Thursday, June 12, 2008

The Pledge Project: The 'Voluntary' Argument

A reminder to readers that I am spinning up Atheist Ethicist Journal to handle day-to-day reporting on 'under God' and 'In God We Trust' until July 6th.

One claim that is going to be used over and over again by those who support 'under God' in the Pledge is that it is voluntary. Nobody is being forced to say it if they do not want to. At the same time, these people will point out that the opponents of 'under God' are attempting to prohibit people from saying the Pledge, so the opponents of 'under God' are anti-freedom.

This is an easy rebuttal to those claims.

In fact, I want to express this rebuttal in terms of a fantasy I have that somebody will have an opportunity to step up to a microphone at a Barak Obama rally and ask him the following question.

Senator Obama, assume that a community that is 85% white, where 100% of its elected officials are white, adopts a community pledge to our white community. However, they do not require non-whites to say this pledge. In fact, non-whites are free to leave the room whenever white people pledge allegiance to our white community. Would you support the argument that, since the pledge is voluntary, that it cannot be considered racist?

Of course that pledge would be racist.

Of course those who oppose a community having such a pledge are not ‘anti-freedom’ – any more than people who oppose the practice of walking into a store and taking everything out of the cash register are anti-freedom. A free society still places some limits on what people are free to do.

Technically, the reason that the voluntary argument is not relevant in this case is because the objection to having 'under God' in the Pledge is an objection based on its content. I am objecting to what 'under God' means in the context of the Pledge of Allegiance. What the government is telling the people by inserting 'under God' in the Pledge is that a citizen that does not support 'one nation under God' cannot be considered a good American. It says this in the same way that it says that a citizen that supports rebellion or secession cannot be a good American, and a citizen who does not support liberty and justice for all cannot be a good American.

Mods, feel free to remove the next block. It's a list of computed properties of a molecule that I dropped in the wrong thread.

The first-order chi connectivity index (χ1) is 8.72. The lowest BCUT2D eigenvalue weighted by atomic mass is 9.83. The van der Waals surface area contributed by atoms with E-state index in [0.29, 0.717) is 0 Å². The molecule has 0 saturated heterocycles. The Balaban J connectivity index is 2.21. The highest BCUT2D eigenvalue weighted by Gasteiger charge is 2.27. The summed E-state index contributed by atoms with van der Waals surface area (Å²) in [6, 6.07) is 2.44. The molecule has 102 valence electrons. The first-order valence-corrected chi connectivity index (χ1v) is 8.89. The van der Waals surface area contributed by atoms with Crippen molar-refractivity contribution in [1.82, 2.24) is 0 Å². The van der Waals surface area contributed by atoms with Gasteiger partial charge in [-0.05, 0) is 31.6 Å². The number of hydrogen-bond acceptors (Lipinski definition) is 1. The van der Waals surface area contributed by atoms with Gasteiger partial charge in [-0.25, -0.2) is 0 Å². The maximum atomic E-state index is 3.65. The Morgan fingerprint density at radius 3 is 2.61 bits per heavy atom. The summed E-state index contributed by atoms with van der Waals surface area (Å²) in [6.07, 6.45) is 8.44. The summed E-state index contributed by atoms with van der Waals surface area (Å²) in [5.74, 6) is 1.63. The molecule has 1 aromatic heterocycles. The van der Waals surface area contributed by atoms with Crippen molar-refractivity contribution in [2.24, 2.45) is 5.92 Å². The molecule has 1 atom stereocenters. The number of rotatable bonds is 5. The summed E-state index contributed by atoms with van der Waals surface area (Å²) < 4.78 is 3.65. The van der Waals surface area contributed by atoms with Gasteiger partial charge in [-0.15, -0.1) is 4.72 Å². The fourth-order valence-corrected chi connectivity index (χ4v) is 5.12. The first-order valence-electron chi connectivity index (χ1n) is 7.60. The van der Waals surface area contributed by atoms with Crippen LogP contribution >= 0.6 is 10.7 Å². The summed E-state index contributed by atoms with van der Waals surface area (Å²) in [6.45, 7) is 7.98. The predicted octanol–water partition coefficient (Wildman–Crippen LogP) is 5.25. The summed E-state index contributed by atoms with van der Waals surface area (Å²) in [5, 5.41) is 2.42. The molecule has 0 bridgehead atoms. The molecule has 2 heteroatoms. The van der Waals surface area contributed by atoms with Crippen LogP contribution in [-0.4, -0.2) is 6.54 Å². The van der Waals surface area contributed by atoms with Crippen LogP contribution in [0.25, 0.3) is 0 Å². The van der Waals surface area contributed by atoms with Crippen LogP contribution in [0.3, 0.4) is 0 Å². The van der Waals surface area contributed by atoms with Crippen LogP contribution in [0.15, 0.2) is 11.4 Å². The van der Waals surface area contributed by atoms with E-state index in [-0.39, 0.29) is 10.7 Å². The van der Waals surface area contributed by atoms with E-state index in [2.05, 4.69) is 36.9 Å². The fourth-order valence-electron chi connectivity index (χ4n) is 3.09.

It does not matter who actually utters the words, "A citizen who does not support one nation under God cannot be a good American," the statement is both malicious and false and nothing that a moral person would support. The properties of being malicious and false remain a part of the content of this Pledge even if nobody says it – and is precisely the reason why a good person would not say it.

The parallel question about the community that adopts a pledge of allegiance to 'our white community' brings these properties up to the surface. We recognize straight away that a community that would adopt a pledge of allegiance to 'our white community' has attitudes towards people who are non-white that are malicious and false, and they are using this Pledge to reinforce those malicious and false attitudes.

In the same way, the American community has adopted malicious and false attitudes towards citizens who do not believe in God, and 'under God' in the Pledge is being used as an instrument to reinforce those malicious and false attitudes.

In these cases, the fact that people voluntary choose to utter, or have the freedom to voluntarily choose not to utter, the pledge is no argument for or against its merits.

In fact, in our community of white racists, we can see that the people who freely and proudly pledge allegiance to 'our white community' are morally more suspect (at least on this issue) than any who does so as a result of coercion. The strength of the racist sentiments that a citizen has can be measured by how freely and how proudly that citizens pledges allegiance to 'our white community'. While the person (the white person) who says such a Pledge out of social conformity and a desire to fit in, while morally flawed, is not as flawed as those who actually provide the social pressure to pledge allegiance to 'our white community'.

The flaw with coercion in this case is that by forcing people to say, 'our white community' this will, over time, still have the effect of growing the racist attitudes that are inherent in such a pledge. What a person is forced to do one year (surrounded by praise for doing so and condemnation for any sign of resistance), she may do willingly the next. This is because, over time, the agent may internalize the prejudices that sit at the foundation of a pledge to 'our white community'.

So, coercion is definitely an evil. It is a violation of the right to free speech and, in this case, it is a tool for the growth and development of prejudice. However, the absence of coercion is no defense against the charge that a pledge of allegiance to 'one nation under God' is morally no different than a pledge to 'our white community'.